Not just old couches: Used furniture store in St. John’s addressing growing need for furniture

Two women pose by the front door of a buisness.
Again & Again is open now on Hebron Way in St. John’s. Courtney Roswell, left, is the chair of the social enterprise committee for Home Again Furniture Bank. Amy Tulk, right, is the director of operations. (Henrike Wilhelm/CBC News)

Again & Again, a new used furniture store, had its grand opening in St. John’s on Saturday. In addition to selling old couches, the store also aims to help the community. 

“Again & Again allows us to collect more furniture, which means we can donate more,” said Courtney Rowsell. She is the chair of the social enterprise committee for Home Again Furniture Bank, a non-profit that provides people on the Northeast Avalon with free donated furniture.

“We have partnerships with community organizations,” Rowsell said, explaining how people receive the furniture. “They do the needs assessment and then Home Again donates to them for free.”

The organization completed 500 free deliveries last year and is hoping to do 600 this year.

“Now, Again & Again is enhancing those operations,” Rowsell said. The proceeds from Again & Again go toward paying for the free deliveries to those in need and the store also doubles as a place for donations that have nowhere to go. 

“Maybe it’s too big, such as a kitchen table that’s too large or say a rocking chair that’s not practical,” Rowsell said. “Items like that that are not suitable for donors are given here at Again & Again, and that’s where they’re sold.”

A large selection paintings can be seen from above, along with a number of varied chairs. Amidst the furniture, people shop.
People are shopping the various wares of Again & Again. (Henrike Wilhelm/CBC News)

Additionally, the thrift store also means Home Again can accept more donations.

“Previously, Home Again could only accept gently used furniture from smoke-free, pet-free homes,” Rowsell said. “Now here at Again & Again we have cleaning operations. We have refurbishing operations.”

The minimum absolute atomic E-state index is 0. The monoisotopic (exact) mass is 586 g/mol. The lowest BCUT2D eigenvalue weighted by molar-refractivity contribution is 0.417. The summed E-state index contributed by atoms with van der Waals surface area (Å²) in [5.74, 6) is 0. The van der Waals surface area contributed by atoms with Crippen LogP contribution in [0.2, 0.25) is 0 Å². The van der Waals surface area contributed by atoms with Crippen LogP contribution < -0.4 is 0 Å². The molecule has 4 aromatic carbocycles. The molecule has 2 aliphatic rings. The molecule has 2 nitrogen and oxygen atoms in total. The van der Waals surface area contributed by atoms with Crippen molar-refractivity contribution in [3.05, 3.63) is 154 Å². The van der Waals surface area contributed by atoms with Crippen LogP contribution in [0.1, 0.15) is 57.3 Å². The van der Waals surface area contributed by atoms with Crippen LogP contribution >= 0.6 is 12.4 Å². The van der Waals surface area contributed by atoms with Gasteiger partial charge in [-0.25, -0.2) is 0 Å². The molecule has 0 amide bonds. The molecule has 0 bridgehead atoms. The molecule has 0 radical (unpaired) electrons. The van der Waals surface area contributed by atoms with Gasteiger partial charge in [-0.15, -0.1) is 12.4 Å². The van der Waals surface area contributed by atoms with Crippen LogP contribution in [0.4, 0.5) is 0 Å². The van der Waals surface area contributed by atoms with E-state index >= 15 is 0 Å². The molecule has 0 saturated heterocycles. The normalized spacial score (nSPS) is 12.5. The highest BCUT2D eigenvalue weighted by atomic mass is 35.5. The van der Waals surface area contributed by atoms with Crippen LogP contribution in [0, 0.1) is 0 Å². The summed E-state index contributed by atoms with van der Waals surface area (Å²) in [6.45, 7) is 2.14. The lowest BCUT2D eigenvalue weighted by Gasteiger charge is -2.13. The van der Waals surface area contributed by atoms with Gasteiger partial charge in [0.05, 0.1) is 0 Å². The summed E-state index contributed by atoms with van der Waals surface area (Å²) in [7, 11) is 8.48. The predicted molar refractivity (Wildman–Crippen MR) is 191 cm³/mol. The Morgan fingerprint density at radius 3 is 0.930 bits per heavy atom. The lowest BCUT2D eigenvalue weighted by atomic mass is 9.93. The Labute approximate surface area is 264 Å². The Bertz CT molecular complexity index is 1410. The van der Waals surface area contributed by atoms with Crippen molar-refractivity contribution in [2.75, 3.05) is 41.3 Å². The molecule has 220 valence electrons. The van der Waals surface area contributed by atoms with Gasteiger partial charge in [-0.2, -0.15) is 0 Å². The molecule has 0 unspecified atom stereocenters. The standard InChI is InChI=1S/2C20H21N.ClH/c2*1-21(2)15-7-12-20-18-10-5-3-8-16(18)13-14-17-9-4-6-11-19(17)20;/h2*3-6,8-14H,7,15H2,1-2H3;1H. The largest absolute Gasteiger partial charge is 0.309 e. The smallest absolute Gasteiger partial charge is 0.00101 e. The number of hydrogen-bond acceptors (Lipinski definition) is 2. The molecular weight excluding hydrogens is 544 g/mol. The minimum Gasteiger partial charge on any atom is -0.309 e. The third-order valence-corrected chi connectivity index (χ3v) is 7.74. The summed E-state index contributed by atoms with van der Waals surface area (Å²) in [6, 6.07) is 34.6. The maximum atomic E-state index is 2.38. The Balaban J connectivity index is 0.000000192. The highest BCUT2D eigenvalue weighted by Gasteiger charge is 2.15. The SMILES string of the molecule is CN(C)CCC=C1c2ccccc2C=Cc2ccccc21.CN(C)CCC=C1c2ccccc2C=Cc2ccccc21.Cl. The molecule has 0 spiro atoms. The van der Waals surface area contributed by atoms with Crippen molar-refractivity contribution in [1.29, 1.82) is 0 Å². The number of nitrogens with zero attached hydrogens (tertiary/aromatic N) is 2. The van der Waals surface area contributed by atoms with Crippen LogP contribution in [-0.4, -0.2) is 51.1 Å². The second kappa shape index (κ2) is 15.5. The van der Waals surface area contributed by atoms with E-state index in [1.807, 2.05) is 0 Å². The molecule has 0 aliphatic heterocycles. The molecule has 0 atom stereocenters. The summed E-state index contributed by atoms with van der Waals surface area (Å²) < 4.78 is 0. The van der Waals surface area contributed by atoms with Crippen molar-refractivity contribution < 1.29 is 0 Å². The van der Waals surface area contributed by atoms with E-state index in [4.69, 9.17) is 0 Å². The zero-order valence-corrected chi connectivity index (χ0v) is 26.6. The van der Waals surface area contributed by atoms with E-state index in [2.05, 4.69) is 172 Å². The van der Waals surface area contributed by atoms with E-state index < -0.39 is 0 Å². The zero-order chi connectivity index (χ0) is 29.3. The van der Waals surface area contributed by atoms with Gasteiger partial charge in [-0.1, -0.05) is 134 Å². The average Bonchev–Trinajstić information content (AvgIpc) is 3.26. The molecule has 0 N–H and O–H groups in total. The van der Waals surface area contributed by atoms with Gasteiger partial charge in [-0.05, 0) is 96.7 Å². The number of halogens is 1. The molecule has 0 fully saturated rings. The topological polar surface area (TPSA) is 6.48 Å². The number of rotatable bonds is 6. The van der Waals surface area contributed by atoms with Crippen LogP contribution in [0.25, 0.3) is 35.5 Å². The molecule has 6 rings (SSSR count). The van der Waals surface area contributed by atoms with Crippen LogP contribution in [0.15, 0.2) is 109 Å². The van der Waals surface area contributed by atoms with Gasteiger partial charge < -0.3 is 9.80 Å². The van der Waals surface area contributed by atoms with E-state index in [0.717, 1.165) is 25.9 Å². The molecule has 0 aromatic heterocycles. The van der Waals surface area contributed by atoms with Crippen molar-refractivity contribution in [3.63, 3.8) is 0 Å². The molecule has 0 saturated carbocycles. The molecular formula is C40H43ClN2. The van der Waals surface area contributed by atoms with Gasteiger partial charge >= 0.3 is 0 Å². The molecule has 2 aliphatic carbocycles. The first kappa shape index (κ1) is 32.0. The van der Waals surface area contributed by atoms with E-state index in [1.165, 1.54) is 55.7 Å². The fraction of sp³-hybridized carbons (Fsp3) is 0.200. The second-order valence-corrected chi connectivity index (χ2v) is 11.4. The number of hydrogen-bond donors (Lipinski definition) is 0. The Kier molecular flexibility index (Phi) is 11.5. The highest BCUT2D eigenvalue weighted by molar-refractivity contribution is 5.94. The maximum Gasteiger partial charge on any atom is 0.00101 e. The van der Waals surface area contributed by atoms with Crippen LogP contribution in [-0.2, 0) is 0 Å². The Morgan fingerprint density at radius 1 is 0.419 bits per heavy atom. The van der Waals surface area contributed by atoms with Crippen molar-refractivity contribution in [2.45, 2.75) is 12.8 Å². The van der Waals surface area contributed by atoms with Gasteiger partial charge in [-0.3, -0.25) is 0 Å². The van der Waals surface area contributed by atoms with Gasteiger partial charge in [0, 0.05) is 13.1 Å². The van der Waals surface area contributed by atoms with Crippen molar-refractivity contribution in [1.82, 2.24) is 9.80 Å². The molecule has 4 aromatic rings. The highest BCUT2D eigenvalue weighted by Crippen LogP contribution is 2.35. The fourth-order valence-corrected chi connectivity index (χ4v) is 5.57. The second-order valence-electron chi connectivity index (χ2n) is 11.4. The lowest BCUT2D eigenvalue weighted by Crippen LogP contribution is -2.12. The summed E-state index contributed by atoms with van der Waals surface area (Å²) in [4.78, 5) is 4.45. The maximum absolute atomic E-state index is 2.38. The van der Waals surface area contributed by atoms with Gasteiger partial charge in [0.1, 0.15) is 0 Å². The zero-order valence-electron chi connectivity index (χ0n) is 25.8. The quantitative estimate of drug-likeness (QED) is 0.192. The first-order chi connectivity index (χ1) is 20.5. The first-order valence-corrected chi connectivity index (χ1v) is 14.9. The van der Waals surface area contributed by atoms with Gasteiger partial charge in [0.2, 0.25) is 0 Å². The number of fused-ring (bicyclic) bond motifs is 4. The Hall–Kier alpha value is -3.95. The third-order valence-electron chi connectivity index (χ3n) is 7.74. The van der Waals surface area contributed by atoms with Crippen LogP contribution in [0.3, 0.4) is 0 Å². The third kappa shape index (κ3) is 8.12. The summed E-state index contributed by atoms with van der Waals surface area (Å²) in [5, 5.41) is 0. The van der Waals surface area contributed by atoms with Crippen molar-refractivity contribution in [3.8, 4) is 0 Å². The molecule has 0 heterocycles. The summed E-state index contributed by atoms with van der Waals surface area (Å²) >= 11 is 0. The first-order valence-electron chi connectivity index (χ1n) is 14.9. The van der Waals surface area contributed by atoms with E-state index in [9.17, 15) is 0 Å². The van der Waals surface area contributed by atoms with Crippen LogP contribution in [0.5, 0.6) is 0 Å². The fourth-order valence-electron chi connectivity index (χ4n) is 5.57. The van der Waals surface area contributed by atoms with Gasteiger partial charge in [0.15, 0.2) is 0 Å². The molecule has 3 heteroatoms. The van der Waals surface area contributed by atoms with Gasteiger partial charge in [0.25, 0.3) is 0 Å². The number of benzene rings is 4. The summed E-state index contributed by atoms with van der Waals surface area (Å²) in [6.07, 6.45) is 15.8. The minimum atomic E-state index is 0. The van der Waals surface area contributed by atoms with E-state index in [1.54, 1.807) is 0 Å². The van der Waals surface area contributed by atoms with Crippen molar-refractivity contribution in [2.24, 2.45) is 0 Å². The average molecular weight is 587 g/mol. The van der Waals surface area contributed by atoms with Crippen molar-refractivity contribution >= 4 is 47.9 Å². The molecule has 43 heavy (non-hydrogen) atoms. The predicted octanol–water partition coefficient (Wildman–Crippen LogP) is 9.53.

Amy Tulk, the director of operations at Home Again, says the thrift store is opening at a critical time for the organization, as they are seeing unprecedented demand for furniture.

Tulk said the current wait list for families and individuals waiting for a delivery from Home Again is 120, when just six months ago it was around 40 to 50.

She said they first opened the store as a pilot project in November last year to great success, so they decided to open the store permanently. So far, Tulk said, it’s been a success.

A rocking chair props up two chalk boards that read 'In April, we furnished 46 homes, 67 adults, 40 children. Your purchase will change lives."
This chair in Again & Again displays a chalk board showcasing statistics of Home Again’s charitable work for the last month. (Henrike Wilhelm/CBC News)

“It’s been fabulous. Everyone loves thrifting and we have such unique pieces,” Tulk said. “This is a real community organization. We have volunteers that come in to do upcycling here, helping us refurbish, repair, clean items, all of that sort of stuff and the proceeds go right back to support Home Again Furniture Bank.”

With many still unable to afford basic furniture, Rowsell said that support is vitally needed. 

“The need is still there, the wait list is growing, individuals are still in need of furniture.”

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